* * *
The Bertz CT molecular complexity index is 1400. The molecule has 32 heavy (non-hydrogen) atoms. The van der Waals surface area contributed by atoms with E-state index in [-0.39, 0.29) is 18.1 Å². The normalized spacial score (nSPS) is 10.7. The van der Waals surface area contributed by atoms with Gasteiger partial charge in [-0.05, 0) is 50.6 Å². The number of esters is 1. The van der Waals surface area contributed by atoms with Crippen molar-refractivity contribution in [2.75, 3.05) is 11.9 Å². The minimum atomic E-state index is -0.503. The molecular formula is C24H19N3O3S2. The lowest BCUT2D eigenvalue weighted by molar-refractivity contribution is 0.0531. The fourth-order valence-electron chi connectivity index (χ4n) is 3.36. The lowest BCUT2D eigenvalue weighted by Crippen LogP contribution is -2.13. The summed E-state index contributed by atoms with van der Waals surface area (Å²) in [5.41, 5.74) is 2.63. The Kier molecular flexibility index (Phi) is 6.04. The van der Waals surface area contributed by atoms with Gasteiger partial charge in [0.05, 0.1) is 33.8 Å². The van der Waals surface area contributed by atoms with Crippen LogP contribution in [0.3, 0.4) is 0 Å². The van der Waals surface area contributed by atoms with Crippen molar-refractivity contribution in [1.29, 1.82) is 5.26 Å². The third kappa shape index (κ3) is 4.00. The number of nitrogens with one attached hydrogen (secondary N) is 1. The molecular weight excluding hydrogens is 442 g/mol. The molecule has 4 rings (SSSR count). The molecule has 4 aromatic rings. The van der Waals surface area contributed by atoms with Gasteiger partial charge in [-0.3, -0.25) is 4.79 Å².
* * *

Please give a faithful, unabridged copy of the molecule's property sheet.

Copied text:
The Bertz CT molecular complexity index is 1400. The molecule has 32 heavy (non-hydrogen) atoms. The van der Waals surface area contributed by atoms with E-state index in [-0.39, 0.29) is 18.1 Å². The normalized spacial score (nSPS) is 10.7. The van der Waals surface area contributed by atoms with Gasteiger partial charge in [-0.05, 0) is 50.6 Å². The number of esters is 1. The van der Waals surface area contributed by atoms with Crippen molar-refractivity contribution in [2.75, 3.05) is 11.9 Å². The minimum atomic E-state index is -0.503. The molecular formula is C24H19N3O3S2. The lowest BCUT2D eigenvalue weighted by molar-refractivity contribution is 0.0531. The fourth-order valence-electron chi connectivity index (χ4n) is 3.36. The lowest BCUT2D eigenvalue weighted by Crippen LogP contribution is -2.13. The summed E-state index contributed by atoms with van der Waals surface area (Å²) in [5.41, 5.74) is 2.63. The Kier molecular flexibility index (Phi) is 6.04. The van der Waals surface area contributed by atoms with Gasteiger partial charge in [0.05, 0.1) is 33.8 Å². The van der Waals surface area contributed by atoms with Crippen LogP contribution in [0.3, 0.4) is 0 Å². The van der Waals surface area contributed by atoms with Crippen molar-refractivity contribution in [1.29, 1.82) is 5.26 Å². The third kappa shape index (κ3) is 4.00. The number of nitrogens with one attached hydrogen (secondary N) is 1. The molecular weight excluding hydrogens is 442 g/mol. The molecule has 4 rings (SSSR count). The molecule has 4 aromatic rings. The van der Waals surface area contributed by atoms with Gasteiger partial charge in [-0.3, -0.25) is 4.79 Å².